A former Enron trader accused of masterminding a scheme to drive up energy prices during California’s power crisis pleaded guilty Thursday to conspiracy and agreed to cooperate with prosecutors.
Timothy Belden, the former head of trading in Enron’s Portland, Ore., office, admitted to one count of conspiracy to commit wire fraud. He faces up to five years in prison and must forfeit $2.1 million.
“I did it because I was trying to maximize profit for Enron,” Belden told U.S. District Judge Martin Jenkins.
Belden’s plea is the first prosecution of anyone related to the West’s energy crisis. It’s also the first public acknowledgment by the federal government that criminal activity helped drive up power prices, a point California Gov. Gray Davis and other lawmakers have been making since the crisis began two years ago.
The case represents a remarkable evolution in the Bush administration’s attitude about the energy crisis. In May 2001, Vice President Dick Cheney said California was to blame for power shortages and soaring prices. “They caused it themselves,” Cheney said in an interview with The Associated Press.
On Thursday, Republican appointees in the Justice Department said unequivocally that criminal conduct by an Enron trader helped drive up prices.
“These charges answer the question that has long troubled California consumers: whether the energy crisis was spurred in part by criminal activity. The answer is a resounding yes,” U.S. Attorney Kevin Ryan said.
Belden promised to cooperate with state and federal prosecutors as well as any non-criminal effort to investigate the energy industry. He remains free on $500,000 bail pending his sentencing next April 17.
His knowledge should help the government unravel what happened inside other energy trading companies, including Houston-based Enron, the energy giant whose collapse last year has roiled the energy industry, said Matthew Jacobs, the federal prosecutor handling the case.
Belden’s attorney, Cristina Arguedas, said he was following Enron’s instructions as he handled his trades and will “make amends for that by cooperating with the government and telling the complete truth about Enron’s actions in the California energy trading market.”
“Tim Belden is not a high-level executive who was lining his pockets out of greed,” Arguedas said. “He did his job. Tim was always honest with others at Enron about his actions, and was never disciplined by Enron.
Investigators for a state Senate committee looking into the energy market have long considered Belden a key player in Enron’s activities in California.
Belden was “the mastermind behind the strategies described” in memos that spelled out how Enron manipulated the California market, said Chris Schreiber, an attorney working with California’s Senate Select Committee to Investigate Price Manipulation of the Wholesale Energy Market.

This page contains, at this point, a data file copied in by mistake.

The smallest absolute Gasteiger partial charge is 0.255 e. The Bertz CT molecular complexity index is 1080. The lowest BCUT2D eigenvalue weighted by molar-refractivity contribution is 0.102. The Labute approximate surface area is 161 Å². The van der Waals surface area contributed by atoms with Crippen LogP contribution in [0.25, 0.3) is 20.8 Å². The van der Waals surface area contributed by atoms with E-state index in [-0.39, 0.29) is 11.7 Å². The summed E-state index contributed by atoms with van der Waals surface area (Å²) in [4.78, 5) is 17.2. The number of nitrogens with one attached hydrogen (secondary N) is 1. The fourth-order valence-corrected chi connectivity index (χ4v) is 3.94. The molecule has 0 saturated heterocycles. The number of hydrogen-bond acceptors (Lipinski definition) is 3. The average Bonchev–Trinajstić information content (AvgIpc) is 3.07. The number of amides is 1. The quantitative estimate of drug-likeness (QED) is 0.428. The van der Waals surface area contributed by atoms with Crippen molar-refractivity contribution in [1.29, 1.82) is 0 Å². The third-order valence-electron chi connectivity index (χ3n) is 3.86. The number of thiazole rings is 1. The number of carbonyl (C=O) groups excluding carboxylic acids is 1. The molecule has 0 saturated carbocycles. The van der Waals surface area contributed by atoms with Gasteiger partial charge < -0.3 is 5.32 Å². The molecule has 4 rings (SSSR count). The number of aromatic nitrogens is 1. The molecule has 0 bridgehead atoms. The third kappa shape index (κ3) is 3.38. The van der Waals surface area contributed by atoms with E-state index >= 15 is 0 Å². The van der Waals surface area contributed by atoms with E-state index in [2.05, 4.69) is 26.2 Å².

“He’s been on our radar for a long time,” Schreiber added.
Belden is the third Enron figure to be prosecuted.
Andrew Fastow, Enron’s former chief financial officer, is accused of devising the company’s complex web of off-the-books partnerships used to hide some $1 billion in debt from shareholders and federal regulators and is charged with money laundering, fraud and conspiracy.
A once-trusted Fastow aide, Michael Kopper, pleaded guilty in August to money laundering and conspiracy to commit wire fraud.
For months, federal investigators have worked with a California Senate panel investigating the state’s energy crisis about evidence uncovered in its long-running investigation of market manipulation. A federal grand jury in San Francisco has been weighing criminal charges related to the energy crisis.
Internal company memos, first released in May, describe how Belden’s trading unit took power out of California at a time of rolling blackouts and shortages and sold it out of state to elude price caps, according to documents obtained by investigators.
Enron bought California power at cheap, capped prices, routed it outside the state, and then sold it back into California at vastly inflated prices, authorities said.
The sham trades were designed to circumvent the California-only price caps on wholesale energy.
The Enron memos detailing the colorfully named trading schemes “ricochet, “death star,” “Get Shorty” and others, provided prosecutors a road map that led to Belden’s prosecution.
The complaint against Belden, while omitting those names, describes some of the same practices. In one strategy, Enron created false congestion on California transmission lines and then was paid to relieve it.
In another, the company misrepresented that power sold in California came from out of state to avoid intrastate price caps. That strategy ended when the Federal Energy Regulatory Commission implemented regional price caps last year.
“The conspiracy charged in this information allowed Enron to exploit and intensify the California energy crisis and prey on energy consumers at their most vulnerable moment,” said Deputy Attorney General Larry Thompson, head of the Justice Department’s Corporate Fraud Task Force.
Thompson said revenues from Belden’s trading unit rose from $50 million in 1999 to $500 million in 2000 to $800 million in 2001.
California Sen. Joe Dunn, D-Santa Ana, who chairs the select committee on price manipulation, called Belden’s plea “the first of many dominoes that will fall, not only at Enron, but within other energy companies within the wholesale energy market. Tim Belden not only knows how Enron played, but how others played as well.”
Belden worked for UBS Warburg, which bought Enron’s power trading operations early this year, but left the company in September, company spokesman David Walker said.